Employing a nanny can be a fantastic way for busy, often overworked parents to ensure their children are kept safe and given the care and attention they need, thus removing much stress from those shoulders. However, many families don’t know exactly what to expect their nanny to do and while a well-rounded nanny can perform many wide-ranging tasks supporting a busy working family, there are plenty of things that stand beyond the realm of their responsibility.
It is important to recognise that the primary focus of the nanny’s job should be on your children. As nannies begin to feel more like a member of the family than an employee, it can be easy to forget that they are a skilled professional, performing a specific job. But if you want to maintain a strong relationship with your nanny and ensure they stay with you long term, you need to keep your expectations fair and realistic. So, what should you expect from your nanny, which tasks do you need to handle yourself and what is the difference between a nanny and a nanny housekeeper?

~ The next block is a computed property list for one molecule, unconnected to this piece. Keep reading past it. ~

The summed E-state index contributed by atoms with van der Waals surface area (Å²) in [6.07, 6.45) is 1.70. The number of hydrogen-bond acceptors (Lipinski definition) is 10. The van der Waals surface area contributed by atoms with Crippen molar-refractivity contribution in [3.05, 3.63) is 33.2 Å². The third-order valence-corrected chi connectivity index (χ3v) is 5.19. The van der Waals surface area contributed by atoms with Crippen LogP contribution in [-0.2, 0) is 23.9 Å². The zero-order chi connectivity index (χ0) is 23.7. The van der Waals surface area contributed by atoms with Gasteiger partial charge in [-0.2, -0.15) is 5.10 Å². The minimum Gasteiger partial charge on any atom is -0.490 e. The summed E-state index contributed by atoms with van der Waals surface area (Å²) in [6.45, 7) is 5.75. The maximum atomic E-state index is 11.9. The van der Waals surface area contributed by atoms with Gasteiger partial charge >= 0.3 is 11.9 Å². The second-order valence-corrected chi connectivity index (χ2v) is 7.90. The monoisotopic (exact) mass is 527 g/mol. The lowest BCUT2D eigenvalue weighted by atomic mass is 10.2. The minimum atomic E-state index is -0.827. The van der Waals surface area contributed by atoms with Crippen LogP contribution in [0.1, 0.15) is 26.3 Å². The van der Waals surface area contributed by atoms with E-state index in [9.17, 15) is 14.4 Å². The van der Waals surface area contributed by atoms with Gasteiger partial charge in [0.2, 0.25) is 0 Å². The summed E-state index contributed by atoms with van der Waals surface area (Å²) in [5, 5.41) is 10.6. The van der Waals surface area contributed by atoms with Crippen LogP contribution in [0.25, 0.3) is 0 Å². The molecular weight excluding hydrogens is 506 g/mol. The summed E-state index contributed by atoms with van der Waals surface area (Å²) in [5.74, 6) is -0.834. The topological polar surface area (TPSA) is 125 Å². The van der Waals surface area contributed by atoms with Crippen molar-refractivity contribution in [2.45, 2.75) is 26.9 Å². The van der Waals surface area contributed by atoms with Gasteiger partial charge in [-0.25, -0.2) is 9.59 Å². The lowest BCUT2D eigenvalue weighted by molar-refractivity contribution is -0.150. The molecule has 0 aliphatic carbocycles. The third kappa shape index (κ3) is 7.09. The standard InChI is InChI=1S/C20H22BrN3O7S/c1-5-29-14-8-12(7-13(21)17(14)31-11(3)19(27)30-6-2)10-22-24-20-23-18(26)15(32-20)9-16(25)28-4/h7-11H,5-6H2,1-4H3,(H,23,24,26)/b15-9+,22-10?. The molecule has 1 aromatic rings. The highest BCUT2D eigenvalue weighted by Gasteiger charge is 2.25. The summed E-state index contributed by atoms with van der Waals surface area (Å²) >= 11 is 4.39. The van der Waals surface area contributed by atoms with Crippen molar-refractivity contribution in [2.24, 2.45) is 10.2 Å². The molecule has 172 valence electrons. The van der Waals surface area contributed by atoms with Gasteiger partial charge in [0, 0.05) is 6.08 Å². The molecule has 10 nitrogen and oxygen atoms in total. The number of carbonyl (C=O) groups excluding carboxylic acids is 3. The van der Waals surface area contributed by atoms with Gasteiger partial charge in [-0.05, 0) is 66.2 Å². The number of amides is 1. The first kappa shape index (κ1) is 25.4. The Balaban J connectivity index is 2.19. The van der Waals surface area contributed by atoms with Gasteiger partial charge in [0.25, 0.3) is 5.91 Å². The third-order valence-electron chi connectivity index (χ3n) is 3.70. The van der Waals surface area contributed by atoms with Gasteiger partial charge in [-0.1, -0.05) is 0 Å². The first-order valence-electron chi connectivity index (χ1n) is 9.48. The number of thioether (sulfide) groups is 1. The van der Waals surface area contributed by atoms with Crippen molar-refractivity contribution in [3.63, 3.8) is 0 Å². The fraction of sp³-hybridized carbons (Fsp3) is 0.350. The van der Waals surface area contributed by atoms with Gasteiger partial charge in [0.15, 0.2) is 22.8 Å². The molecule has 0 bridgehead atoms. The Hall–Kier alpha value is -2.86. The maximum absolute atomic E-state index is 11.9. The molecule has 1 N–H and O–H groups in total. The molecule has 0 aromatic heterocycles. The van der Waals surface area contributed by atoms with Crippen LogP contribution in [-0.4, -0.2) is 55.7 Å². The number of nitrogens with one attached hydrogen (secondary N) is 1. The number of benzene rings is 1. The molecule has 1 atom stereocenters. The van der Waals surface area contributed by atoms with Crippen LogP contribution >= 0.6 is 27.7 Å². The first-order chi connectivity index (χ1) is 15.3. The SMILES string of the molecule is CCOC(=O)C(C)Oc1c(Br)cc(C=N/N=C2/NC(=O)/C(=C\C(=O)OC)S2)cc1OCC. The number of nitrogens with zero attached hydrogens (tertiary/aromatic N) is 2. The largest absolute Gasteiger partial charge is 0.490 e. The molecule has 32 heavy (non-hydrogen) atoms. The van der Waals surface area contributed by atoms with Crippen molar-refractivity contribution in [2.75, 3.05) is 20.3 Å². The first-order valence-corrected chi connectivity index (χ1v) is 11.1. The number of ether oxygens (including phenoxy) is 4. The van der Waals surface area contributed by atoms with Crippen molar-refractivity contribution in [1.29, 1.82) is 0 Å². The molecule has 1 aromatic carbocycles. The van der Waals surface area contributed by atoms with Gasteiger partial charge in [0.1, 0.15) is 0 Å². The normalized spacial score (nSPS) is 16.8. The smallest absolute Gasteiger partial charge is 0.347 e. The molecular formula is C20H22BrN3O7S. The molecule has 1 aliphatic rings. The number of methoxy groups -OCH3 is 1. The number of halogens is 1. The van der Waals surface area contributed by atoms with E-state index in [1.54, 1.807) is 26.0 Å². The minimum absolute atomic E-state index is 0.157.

What to expect: A mutual and clear understanding of the duties of the job
When you first take on your nanny, it is crucial to take the time to sit down and outline the duties you are expecting them to fulfil by putting together an employment contract. This is one of the advantages of using a reputable agency, because an agency will help to prepare a draft contract for you and guide you in amending it for your specific requirements.
Indeed, we advise on deciding on specific parameters of the job before you even begin to interview candidates. If you would like your nanny to assist with homework, plan play dates and take the children on outings, let them know by laying this out in the job spec and subsequently the employment contract, and you can expect him/her to strive to achieve these agreed upon duties.
What not to expect: A Nanny who does everything